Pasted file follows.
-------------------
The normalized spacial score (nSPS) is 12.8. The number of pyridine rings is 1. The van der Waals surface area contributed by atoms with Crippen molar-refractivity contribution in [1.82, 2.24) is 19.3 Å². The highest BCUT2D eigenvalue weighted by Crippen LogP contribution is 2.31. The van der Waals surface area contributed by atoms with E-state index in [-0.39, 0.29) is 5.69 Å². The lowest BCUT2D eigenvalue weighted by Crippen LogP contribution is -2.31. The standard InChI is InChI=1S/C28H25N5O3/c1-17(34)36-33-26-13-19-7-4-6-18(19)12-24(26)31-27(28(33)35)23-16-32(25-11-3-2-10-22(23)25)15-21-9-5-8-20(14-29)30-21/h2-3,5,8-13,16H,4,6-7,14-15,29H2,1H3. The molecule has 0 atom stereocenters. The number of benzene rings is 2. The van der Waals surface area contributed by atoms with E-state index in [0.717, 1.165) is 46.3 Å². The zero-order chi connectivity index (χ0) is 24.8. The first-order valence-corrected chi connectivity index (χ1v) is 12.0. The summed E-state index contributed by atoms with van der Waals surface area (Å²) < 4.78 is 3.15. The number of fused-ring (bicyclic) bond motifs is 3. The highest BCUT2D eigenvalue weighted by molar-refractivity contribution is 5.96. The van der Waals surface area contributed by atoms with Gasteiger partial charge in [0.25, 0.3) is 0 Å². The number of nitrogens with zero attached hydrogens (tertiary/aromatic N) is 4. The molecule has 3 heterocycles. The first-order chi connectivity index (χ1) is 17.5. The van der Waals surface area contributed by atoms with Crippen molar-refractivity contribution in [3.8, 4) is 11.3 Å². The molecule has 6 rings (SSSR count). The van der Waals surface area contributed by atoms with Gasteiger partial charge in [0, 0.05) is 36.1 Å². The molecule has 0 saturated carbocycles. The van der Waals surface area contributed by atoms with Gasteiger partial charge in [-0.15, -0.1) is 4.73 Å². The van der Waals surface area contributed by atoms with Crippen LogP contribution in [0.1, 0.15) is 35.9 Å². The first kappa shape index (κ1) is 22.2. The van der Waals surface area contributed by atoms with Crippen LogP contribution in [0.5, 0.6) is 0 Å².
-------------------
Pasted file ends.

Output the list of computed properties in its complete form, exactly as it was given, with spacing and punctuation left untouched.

The normalized spacial score (nSPS) is 12.8. The number of pyridine rings is 1. The van der Waals surface area contributed by atoms with Crippen molar-refractivity contribution in [1.82, 2.24) is 19.3 Å². The highest BCUT2D eigenvalue weighted by Crippen LogP contribution is 2.31. The van der Waals surface area contributed by atoms with E-state index in [-0.39, 0.29) is 5.69 Å². The lowest BCUT2D eigenvalue weighted by Crippen LogP contribution is -2.31. The standard InChI is InChI=1S/C28H25N5O3/c1-17(34)36-33-26-13-19-7-4-6-18(19)12-24(26)31-27(28(33)35)23-16-32(25-11-3-2-10-22(23)25)15-21-9-5-8-20(14-29)30-21/h2-3,5,8-13,16H,4,6-7,14-15,29H2,1H3. The molecule has 0 atom stereocenters. The number of benzene rings is 2. The van der Waals surface area contributed by atoms with E-state index in [0.717, 1.165) is 46.3 Å². The zero-order chi connectivity index (χ0) is 24.8. The first-order valence-corrected chi connectivity index (χ1v) is 12.0. The summed E-state index contributed by atoms with van der Waals surface area (Å²) < 4.78 is 3.15. The number of fused-ring (bicyclic) bond motifs is 3. The highest BCUT2D eigenvalue weighted by molar-refractivity contribution is 5.96. The van der Waals surface area contributed by atoms with Gasteiger partial charge in [0.25, 0.3) is 0 Å². The number of nitrogens with zero attached hydrogens (tertiary/aromatic N) is 4. The molecule has 3 heterocycles. The first-order chi connectivity index (χ1) is 17.5. The van der Waals surface area contributed by atoms with Crippen molar-refractivity contribution in [3.8, 4) is 11.3 Å². The molecule has 6 rings (SSSR count). The van der Waals surface area contributed by atoms with Gasteiger partial charge in [0, 0.05) is 36.1 Å². The molecule has 0 saturated carbocycles. The van der Waals surface area contributed by atoms with Gasteiger partial charge in [-0.15, -0.1) is 4.73 Å². The van der Waals surface area contributed by atoms with Crippen LogP contribution in [0.1, 0.15) is 35.9 Å². The first kappa shape index (κ1) is 22.2. The van der Waals surface area contributed by atoms with Crippen LogP contribution in [0.5, 0.6) is 0 Å².